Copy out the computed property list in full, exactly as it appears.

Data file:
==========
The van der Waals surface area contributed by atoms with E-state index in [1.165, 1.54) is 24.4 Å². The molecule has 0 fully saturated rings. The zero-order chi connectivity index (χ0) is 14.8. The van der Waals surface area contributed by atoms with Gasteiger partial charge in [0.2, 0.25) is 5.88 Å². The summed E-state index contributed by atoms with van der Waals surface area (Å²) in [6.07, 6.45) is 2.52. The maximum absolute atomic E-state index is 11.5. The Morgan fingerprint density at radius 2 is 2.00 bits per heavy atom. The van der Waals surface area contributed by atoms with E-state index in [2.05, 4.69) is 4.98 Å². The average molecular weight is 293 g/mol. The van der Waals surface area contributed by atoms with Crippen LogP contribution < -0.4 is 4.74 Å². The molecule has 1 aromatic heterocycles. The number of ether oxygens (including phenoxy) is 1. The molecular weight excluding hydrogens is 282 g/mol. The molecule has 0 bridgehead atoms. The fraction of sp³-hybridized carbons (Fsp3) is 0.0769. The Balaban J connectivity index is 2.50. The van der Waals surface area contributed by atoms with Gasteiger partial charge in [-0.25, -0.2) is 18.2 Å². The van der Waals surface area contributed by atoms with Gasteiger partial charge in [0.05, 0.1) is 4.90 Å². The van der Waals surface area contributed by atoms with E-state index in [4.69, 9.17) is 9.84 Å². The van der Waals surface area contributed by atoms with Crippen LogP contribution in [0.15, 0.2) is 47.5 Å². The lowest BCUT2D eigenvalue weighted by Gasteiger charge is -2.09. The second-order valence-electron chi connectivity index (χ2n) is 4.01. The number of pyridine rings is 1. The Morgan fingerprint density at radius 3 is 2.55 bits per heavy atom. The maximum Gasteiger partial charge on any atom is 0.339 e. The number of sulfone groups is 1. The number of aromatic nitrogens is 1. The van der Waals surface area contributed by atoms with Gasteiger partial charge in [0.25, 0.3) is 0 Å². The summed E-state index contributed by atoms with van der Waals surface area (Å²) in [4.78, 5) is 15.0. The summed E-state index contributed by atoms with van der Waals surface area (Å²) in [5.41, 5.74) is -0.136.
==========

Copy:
The van der Waals surface area contributed by atoms with E-state index in [1.165, 1.54) is 24.4 Å². The molecule has 0 fully saturated rings. The zero-order chi connectivity index (χ0) is 14.8. The van der Waals surface area contributed by atoms with Gasteiger partial charge in [0.2, 0.25) is 5.88 Å². The summed E-state index contributed by atoms with van der Waals surface area (Å²) in [6.07, 6.45) is 2.52. The maximum absolute atomic E-state index is 11.5. The Morgan fingerprint density at radius 2 is 2.00 bits per heavy atom. The van der Waals surface area contributed by atoms with E-state index in [2.05, 4.69) is 4.98 Å². The average molecular weight is 293 g/mol. The van der Waals surface area contributed by atoms with Crippen LogP contribution < -0.4 is 4.74 Å². The molecule has 1 aromatic heterocycles. The number of ether oxygens (including phenoxy) is 1. The molecular weight excluding hydrogens is 282 g/mol. The molecule has 0 bridgehead atoms. The fraction of sp³-hybridized carbons (Fsp3) is 0.0769. The Balaban J connectivity index is 2.50. The van der Waals surface area contributed by atoms with Gasteiger partial charge in [-0.25, -0.2) is 18.2 Å². The van der Waals surface area contributed by atoms with Gasteiger partial charge in [0.05, 0.1) is 4.90 Å². The van der Waals surface area contributed by atoms with E-state index in [4.69, 9.17) is 9.84 Å². The van der Waals surface area contributed by atoms with Crippen LogP contribution in [0.15, 0.2) is 47.5 Å². The lowest BCUT2D eigenvalue weighted by Gasteiger charge is -2.09. The second-order valence-electron chi connectivity index (χ2n) is 4.01. The number of pyridine rings is 1. The Morgan fingerprint density at radius 3 is 2.55 bits per heavy atom. The maximum Gasteiger partial charge on any atom is 0.339 e. The number of sulfone groups is 1. The number of aromatic nitrogens is 1. The van der Waals surface area contributed by atoms with Gasteiger partial charge in [0.25, 0.3) is 0 Å². The summed E-state index contributed by atoms with van der Waals surface area (Å²) in [4.78, 5) is 15.0. The summed E-state index contributed by atoms with van der Waals surface area (Å²) in [5.41, 5.74) is -0.136.